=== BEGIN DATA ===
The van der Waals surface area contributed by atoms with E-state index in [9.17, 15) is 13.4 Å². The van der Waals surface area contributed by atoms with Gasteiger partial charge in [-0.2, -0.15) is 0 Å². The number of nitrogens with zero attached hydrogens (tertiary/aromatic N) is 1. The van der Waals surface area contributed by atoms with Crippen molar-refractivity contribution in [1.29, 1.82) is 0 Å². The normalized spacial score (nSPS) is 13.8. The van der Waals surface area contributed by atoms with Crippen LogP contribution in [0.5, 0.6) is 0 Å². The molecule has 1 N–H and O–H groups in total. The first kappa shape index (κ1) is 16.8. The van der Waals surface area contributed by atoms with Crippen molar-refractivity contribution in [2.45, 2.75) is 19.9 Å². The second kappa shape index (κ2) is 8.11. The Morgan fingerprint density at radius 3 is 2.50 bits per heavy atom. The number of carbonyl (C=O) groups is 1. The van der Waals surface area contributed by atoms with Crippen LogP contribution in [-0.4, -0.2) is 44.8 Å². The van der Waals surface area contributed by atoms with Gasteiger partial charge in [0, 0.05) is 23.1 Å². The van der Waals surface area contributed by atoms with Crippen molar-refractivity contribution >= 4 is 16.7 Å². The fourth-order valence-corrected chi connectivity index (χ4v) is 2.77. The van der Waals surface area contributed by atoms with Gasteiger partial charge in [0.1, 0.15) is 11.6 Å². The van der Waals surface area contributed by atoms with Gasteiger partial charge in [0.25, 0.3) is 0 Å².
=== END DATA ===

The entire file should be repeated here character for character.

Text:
The van der Waals surface area contributed by atoms with E-state index in [9.17, 15) is 13.4 Å². The van der Waals surface area contributed by atoms with Gasteiger partial charge in [-0.2, -0.15) is 0 Å². The number of nitrogens with zero attached hydrogens (tertiary/aromatic N) is 1. The van der Waals surface area contributed by atoms with Crippen molar-refractivity contribution in [1.29, 1.82) is 0 Å². The normalized spacial score (nSPS) is 13.8. The van der Waals surface area contributed by atoms with Crippen LogP contribution in [0.5, 0.6) is 0 Å². The molecule has 1 N–H and O–H groups in total. The first kappa shape index (κ1) is 16.8. The van der Waals surface area contributed by atoms with Crippen molar-refractivity contribution in [2.45, 2.75) is 19.9 Å². The second kappa shape index (κ2) is 8.11. The Morgan fingerprint density at radius 3 is 2.50 bits per heavy atom. The number of carbonyl (C=O) groups is 1. The van der Waals surface area contributed by atoms with Crippen LogP contribution in [-0.4, -0.2) is 44.8 Å². The van der Waals surface area contributed by atoms with Gasteiger partial charge in [0, 0.05) is 23.1 Å². The van der Waals surface area contributed by atoms with Crippen molar-refractivity contribution >= 4 is 16.7 Å². The fourth-order valence-corrected chi connectivity index (χ4v) is 2.77. The van der Waals surface area contributed by atoms with Gasteiger partial charge in [0.1, 0.15) is 11.6 Å². The van der Waals surface area contributed by atoms with Gasteiger partial charge in [0.25, 0.3) is 0 Å².